I imagined Cape Cod to have cozy little houses with American flags out front, sea grass on the bay shores, and families relaxing, riding bikes and eating ice cream. I kinda nailed it! But there is one more thing these vacationers like to do- come sweat for 90 minutes each morning before kicking back!
The studio in Cape Cod is Bikram Yoga Brewster, owned by Ann Marie Paul. Ann Marie not only welcomed me to her team, she also opened her home to me. The house is right next to the bay and just a few miles from the ocean. She and I get along great and I really found a role model in her as well. She has competed and won several titles in the USA Yoga Asana competitions and has an amazing practice. She teaches a very encouraging and informative class and makes yogis of all abilities feel welcome at her school. Her knowledge and outlook on life is uplifting and she always answered all my questions about healthy living. My teaching and my practice both changed here over these couple months.
From the first class I taught here, I felt a shift in my teaching. Okay, maybe I say that about every job but its true every time! Here, I became so comfortable and purposeful in my role. I felt connected with the students and with the yoga. At this point I have practiced at over 40 different studios, asking questions to as many teachers and students as possible. I have also participated in several seminars, done lots of research, and, well, taught a few hundred classes! My body has completely transformed, I barely recognize myself in the mirror, and my mind has completely transformed too. Any obstacles thrown my way are only making me stronger instead of tearing me down as they have in the past. I feel like I am doing exactly what I was meant to do with my life—and, wow, that is such a feeling!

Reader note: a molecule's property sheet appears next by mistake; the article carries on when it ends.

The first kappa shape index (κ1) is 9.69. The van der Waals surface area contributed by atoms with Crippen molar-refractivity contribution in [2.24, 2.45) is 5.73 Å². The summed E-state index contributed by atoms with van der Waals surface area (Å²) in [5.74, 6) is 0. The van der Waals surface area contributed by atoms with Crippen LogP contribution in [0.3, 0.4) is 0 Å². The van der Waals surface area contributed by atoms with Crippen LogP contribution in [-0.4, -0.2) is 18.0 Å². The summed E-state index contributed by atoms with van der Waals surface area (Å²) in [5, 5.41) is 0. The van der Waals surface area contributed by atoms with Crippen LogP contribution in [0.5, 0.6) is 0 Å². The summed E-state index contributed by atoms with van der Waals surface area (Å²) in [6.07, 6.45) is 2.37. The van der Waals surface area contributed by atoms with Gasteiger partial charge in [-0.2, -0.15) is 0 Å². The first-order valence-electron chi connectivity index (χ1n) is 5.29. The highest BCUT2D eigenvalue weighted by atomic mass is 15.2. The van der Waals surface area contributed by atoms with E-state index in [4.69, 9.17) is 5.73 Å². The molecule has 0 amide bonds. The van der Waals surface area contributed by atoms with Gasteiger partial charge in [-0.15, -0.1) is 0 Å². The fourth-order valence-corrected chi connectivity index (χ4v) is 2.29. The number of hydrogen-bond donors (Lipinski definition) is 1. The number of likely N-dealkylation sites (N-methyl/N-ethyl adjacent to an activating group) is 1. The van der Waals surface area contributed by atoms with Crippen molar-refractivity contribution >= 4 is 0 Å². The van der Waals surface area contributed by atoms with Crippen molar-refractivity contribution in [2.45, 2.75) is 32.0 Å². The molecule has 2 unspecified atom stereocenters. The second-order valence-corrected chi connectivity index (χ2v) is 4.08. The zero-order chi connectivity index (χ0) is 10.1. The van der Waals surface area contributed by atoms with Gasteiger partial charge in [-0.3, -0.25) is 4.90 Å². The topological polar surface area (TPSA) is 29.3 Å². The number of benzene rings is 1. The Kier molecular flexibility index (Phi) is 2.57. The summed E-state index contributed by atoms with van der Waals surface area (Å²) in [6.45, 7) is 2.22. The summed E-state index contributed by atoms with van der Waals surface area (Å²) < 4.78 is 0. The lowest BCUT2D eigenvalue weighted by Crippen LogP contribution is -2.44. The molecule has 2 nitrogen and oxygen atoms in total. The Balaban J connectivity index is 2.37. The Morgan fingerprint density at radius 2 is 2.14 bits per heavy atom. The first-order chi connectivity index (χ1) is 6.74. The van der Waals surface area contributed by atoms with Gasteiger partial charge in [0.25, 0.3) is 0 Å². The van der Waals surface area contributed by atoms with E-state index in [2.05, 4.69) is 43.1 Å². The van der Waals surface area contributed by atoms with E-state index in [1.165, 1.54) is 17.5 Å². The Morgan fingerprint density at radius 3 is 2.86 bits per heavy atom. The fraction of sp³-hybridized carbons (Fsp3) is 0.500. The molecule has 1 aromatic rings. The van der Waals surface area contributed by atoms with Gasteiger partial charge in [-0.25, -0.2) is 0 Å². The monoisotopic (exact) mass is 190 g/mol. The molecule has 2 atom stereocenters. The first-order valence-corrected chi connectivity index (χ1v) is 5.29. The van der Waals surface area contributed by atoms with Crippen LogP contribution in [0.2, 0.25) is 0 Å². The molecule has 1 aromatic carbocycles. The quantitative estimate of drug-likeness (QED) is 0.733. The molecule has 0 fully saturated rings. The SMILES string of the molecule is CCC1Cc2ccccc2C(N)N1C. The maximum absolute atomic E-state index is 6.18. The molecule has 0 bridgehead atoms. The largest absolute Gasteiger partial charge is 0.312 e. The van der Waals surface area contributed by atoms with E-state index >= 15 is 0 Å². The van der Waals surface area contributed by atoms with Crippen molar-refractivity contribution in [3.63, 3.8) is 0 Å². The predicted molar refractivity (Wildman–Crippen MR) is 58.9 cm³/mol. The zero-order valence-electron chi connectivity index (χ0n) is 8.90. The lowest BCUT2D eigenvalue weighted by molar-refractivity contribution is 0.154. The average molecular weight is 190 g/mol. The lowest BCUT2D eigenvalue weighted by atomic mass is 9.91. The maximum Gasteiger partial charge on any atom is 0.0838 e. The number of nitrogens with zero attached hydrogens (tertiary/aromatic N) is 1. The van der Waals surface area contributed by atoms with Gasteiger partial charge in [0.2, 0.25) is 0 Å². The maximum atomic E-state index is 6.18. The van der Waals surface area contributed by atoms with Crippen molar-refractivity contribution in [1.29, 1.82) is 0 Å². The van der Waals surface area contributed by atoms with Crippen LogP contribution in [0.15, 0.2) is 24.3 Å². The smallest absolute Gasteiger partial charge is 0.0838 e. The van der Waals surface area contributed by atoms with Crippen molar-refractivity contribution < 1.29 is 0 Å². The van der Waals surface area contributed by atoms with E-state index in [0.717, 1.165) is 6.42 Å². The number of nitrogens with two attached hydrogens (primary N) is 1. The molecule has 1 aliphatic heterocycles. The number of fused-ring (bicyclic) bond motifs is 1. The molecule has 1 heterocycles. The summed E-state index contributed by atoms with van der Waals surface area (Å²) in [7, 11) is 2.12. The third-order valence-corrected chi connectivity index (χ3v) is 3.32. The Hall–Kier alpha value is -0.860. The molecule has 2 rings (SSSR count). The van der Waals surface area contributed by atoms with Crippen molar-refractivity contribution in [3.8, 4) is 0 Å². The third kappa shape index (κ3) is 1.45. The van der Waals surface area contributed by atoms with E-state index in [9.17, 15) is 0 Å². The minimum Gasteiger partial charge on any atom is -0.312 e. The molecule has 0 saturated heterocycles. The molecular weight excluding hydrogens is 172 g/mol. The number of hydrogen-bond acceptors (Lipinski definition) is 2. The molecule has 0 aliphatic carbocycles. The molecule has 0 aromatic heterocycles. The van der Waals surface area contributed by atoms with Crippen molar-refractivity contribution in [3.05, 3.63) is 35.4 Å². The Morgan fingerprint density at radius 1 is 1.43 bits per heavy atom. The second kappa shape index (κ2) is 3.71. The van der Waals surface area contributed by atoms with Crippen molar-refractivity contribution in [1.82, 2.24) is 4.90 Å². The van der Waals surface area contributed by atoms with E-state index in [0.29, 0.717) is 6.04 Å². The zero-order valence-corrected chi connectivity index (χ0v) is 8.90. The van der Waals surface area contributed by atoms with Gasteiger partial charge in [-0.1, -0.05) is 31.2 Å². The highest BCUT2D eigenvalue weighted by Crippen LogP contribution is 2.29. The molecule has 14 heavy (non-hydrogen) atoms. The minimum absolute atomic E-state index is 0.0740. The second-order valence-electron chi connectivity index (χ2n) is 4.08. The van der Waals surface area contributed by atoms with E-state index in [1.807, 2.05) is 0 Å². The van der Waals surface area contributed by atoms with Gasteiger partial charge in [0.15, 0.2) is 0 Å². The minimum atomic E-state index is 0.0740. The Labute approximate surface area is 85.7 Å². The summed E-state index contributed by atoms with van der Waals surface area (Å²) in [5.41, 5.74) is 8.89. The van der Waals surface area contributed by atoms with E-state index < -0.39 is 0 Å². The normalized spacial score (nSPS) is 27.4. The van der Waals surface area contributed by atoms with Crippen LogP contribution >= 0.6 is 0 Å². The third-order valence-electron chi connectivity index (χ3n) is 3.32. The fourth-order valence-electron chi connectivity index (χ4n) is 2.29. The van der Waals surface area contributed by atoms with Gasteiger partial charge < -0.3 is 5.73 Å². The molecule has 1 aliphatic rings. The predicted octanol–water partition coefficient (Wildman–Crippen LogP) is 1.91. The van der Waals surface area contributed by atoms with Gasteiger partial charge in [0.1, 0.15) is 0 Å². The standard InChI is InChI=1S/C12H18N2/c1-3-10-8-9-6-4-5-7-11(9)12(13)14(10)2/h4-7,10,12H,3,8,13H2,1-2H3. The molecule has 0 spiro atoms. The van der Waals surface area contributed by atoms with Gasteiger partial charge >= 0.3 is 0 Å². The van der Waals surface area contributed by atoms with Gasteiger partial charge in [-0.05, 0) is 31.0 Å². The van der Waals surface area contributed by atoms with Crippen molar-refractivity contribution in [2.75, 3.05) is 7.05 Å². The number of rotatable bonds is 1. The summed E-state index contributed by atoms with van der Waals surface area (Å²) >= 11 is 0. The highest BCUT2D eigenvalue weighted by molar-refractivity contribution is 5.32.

My summer in Cape Cod was mostly this: teaching and practicing as much yoga as possible, riding my bike, relaxing at the beach, and chowing down fresh salads! My brother also visited me a couple times since he lives just an hour and a half away in Boston. That was really special for us to hang out like that. There weren’t other yoga teachers here and actually not many young people in general so I also spent a lot of time trying to make friends with myself. They say you’ll never be alone if you can make friends with yourself.
This summer I also attended a 10-day Vipassana meditation retreat. If you haven’t heard of this, it is a meditation technique taught at a retreat run solely on donations of those who have finished a course. Basically, you go to the facility (about 100 others were there at the same time) and you meditate for 10 hours a day for ten days. You don’t speak, read, write, exercise... nothing! There is some guidance on how to do this technique but it is very self-directed and very challenging. I am really glad I went to this retreat because I had no meditation experience before. If you want to know more about my experience and how it changed my thinking, you can email me and I’d love to tell you about it, but I don’t really want to put an image of what it is in your head if you aren’t going to learn more because a summary may not do it justice. Returning to yoga after ten days of little movement was a very humbling experience; I was weak and couldn’t do all the postures. I felt ok with this though, I felt okay going into a class knowing I was just going to have to struggle more than usual. I feel I can thank my regular practice for this patience and awareness.